I sat down to write after the sugar haze from the cinema cleared, but before all my thoughts were lost in the everyday shuffle. There were moments in the Barbie movie that made me laugh or feel delighted, but overall, I left feeling queasy.
I reject the idea that in a completely female-empowered world (Barbieland), all it would take is one guy with a vague notion to completely destroy the entire system and history. The reality is that patriarchy was violently installed over many, many generations and is held in place through continued violence and threat of violence. It’s not a natural outcome. Like racism, it’s actually very difficult to get humans to agree to.
The idea that the mom and daughter from the real world know how to “fix” patriarchy in Barbieland in 48 hours erases the long and real struggle of feminism over thousands of years and what it’s like to have been under patriarchy for thousands of years versus two days.
Ken’s whole character and arc is a hot mess. He’s neither an accurate reflection of what it’s like to be a person dominated by the other gender, nor is he a vision of what healthy masculinity might look like.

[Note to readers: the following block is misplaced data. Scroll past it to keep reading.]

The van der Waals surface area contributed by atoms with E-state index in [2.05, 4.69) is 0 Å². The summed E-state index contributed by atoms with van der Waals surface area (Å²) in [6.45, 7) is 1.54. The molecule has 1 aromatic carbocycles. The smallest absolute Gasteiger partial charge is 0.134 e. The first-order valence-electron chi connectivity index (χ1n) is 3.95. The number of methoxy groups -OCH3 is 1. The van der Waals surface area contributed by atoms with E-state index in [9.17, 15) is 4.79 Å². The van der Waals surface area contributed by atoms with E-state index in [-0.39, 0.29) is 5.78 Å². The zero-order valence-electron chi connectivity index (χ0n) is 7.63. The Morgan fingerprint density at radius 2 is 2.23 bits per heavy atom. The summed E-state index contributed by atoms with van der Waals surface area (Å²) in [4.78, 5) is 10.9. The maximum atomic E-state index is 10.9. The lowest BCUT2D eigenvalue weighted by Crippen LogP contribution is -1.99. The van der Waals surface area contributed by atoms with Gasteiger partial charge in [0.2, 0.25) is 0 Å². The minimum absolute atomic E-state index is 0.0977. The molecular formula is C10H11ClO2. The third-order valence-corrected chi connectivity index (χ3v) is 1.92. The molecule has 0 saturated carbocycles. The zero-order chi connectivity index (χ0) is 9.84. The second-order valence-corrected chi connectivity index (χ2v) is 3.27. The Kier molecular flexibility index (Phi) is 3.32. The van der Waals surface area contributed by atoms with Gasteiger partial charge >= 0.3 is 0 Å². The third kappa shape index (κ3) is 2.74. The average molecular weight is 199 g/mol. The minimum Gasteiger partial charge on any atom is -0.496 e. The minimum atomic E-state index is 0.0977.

The vision offered of feminist reality in Barbieland is, well, not. Men have been turned into versions of what women are in our current culture – pretty objects, dependent on the other gender in all ways, overlooked, dismissed, etc. Women don’t have equal power; they have all the power. This is what men are afraid feminism means, not what feminism actually means, which is that all humans are treated like humans.
The end is completely bonkers. Barbie decides that instead of choosing to live in her world, where women have once again taken all the power and refuse to share it with men, she decides to join the “real world.” The implication, through the montage, is that a “real” woman would choose to live in a world where she is dominated by men, subject to violence, demeaned, seen as unintelligent, etc., etc., because that is real, and a world run by women is not real. Or that it is even preferable, and more true somehow, to be subject to the “real” experience of womanhood. There’s a piece here that I can almost get behind, about being willing to align ourselves with other people who are also struggling and not hiding from reality, but I don’t think that’s actually what they were saying.
The movie depends on both a gender binary and on cishet relationships being the force that powers both realities. There are no Kens interested in Kens or Barbies with Barbies. Even weird Barbie, who has short hair (shocker!) is firmly on the female side of the binary.
The whole thing feels more like the typical move of either offering crumbs and telling us it’s the whole cake (yes, I’m aware they used this metaphor in the movie itself) or maybe more accurately, the good old bait and switch. “Here is a vision of feminism realized,” except actually, it’s not, either in Barbieland or in the “real world.” It is not to be confused with a real vision to move towards.